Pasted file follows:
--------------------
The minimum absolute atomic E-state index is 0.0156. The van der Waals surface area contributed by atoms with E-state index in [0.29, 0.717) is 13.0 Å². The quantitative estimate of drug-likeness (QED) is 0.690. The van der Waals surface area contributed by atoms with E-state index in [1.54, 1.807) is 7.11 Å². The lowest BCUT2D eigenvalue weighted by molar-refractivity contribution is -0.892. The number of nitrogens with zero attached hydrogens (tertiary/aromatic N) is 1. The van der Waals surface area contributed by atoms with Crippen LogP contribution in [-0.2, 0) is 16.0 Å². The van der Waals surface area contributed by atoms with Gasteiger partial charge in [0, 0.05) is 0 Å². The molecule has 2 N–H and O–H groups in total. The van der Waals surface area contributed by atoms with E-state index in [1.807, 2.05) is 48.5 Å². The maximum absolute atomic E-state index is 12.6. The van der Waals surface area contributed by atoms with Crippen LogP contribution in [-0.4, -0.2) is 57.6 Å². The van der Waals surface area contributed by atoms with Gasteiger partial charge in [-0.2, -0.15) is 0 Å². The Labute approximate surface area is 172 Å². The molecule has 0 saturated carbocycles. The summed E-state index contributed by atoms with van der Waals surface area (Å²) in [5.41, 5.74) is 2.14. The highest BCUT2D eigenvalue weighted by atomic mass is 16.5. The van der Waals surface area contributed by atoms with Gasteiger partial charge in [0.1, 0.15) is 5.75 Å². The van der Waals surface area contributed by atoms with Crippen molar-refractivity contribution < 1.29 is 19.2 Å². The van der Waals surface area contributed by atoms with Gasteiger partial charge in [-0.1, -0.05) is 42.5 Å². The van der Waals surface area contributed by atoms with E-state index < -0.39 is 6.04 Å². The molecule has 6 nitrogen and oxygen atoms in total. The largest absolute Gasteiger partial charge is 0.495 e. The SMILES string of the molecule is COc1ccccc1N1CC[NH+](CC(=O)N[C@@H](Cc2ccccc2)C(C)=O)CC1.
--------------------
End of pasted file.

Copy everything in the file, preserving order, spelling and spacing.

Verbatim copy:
The minimum absolute atomic E-state index is 0.0156. The van der Waals surface area contributed by atoms with E-state index in [0.29, 0.717) is 13.0 Å². The quantitative estimate of drug-likeness (QED) is 0.690. The van der Waals surface area contributed by atoms with E-state index in [1.54, 1.807) is 7.11 Å². The lowest BCUT2D eigenvalue weighted by molar-refractivity contribution is -0.892. The number of nitrogens with zero attached hydrogens (tertiary/aromatic N) is 1. The van der Waals surface area contributed by atoms with Crippen LogP contribution in [-0.2, 0) is 16.0 Å². The van der Waals surface area contributed by atoms with Gasteiger partial charge in [0, 0.05) is 0 Å². The molecule has 2 N–H and O–H groups in total. The van der Waals surface area contributed by atoms with E-state index in [1.807, 2.05) is 48.5 Å². The maximum absolute atomic E-state index is 12.6. The van der Waals surface area contributed by atoms with Crippen LogP contribution in [-0.4, -0.2) is 57.6 Å². The van der Waals surface area contributed by atoms with Gasteiger partial charge in [-0.2, -0.15) is 0 Å². The Labute approximate surface area is 172 Å². The molecule has 0 saturated carbocycles. The summed E-state index contributed by atoms with van der Waals surface area (Å²) in [5.41, 5.74) is 2.14. The highest BCUT2D eigenvalue weighted by atomic mass is 16.5. The van der Waals surface area contributed by atoms with Gasteiger partial charge in [0.1, 0.15) is 5.75 Å². The van der Waals surface area contributed by atoms with Crippen molar-refractivity contribution < 1.29 is 19.2 Å². The van der Waals surface area contributed by atoms with Gasteiger partial charge in [-0.1, -0.05) is 42.5 Å². The van der Waals surface area contributed by atoms with E-state index < -0.39 is 6.04 Å². The molecule has 6 nitrogen and oxygen atoms in total. The largest absolute Gasteiger partial charge is 0.495 e. The SMILES string of the molecule is COc1ccccc1N1CC[NH+](CC(=O)N[C@@H](Cc2ccccc2)C(C)=O)CC1.